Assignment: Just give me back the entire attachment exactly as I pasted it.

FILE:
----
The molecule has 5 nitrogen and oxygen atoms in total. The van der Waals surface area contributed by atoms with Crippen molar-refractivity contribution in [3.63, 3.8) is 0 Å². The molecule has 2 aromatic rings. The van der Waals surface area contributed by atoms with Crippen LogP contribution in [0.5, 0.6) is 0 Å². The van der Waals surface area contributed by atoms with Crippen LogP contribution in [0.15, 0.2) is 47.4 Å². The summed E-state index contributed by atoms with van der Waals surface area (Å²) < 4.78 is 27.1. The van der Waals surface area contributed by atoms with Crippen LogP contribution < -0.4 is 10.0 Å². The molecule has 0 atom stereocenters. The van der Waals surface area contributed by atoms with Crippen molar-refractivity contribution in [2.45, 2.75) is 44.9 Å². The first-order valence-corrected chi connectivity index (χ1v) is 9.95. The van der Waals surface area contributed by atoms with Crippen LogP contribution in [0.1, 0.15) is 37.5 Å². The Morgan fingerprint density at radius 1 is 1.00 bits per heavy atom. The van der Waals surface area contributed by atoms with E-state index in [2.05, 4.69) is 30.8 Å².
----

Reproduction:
The molecule has 5 nitrogen and oxygen atoms in total. The van der Waals surface area contributed by atoms with Crippen molar-refractivity contribution in [3.63, 3.8) is 0 Å². The molecule has 2 aromatic rings. The van der Waals surface area contributed by atoms with Crippen LogP contribution in [0.5, 0.6) is 0 Å². The van der Waals surface area contributed by atoms with Crippen LogP contribution in [0.15, 0.2) is 47.4 Å². The summed E-state index contributed by atoms with van der Waals surface area (Å²) < 4.78 is 27.1. The van der Waals surface area contributed by atoms with Crippen LogP contribution < -0.4 is 10.0 Å². The molecule has 0 atom stereocenters. The van der Waals surface area contributed by atoms with Crippen molar-refractivity contribution in [2.45, 2.75) is 44.9 Å². The first-order valence-corrected chi connectivity index (χ1v) is 9.95. The van der Waals surface area contributed by atoms with Crippen LogP contribution in [0.1, 0.15) is 37.5 Å². The Morgan fingerprint density at radius 1 is 1.00 bits per heavy atom. The van der Waals surface area contributed by atoms with E-state index in [2.05, 4.69) is 30.8 Å².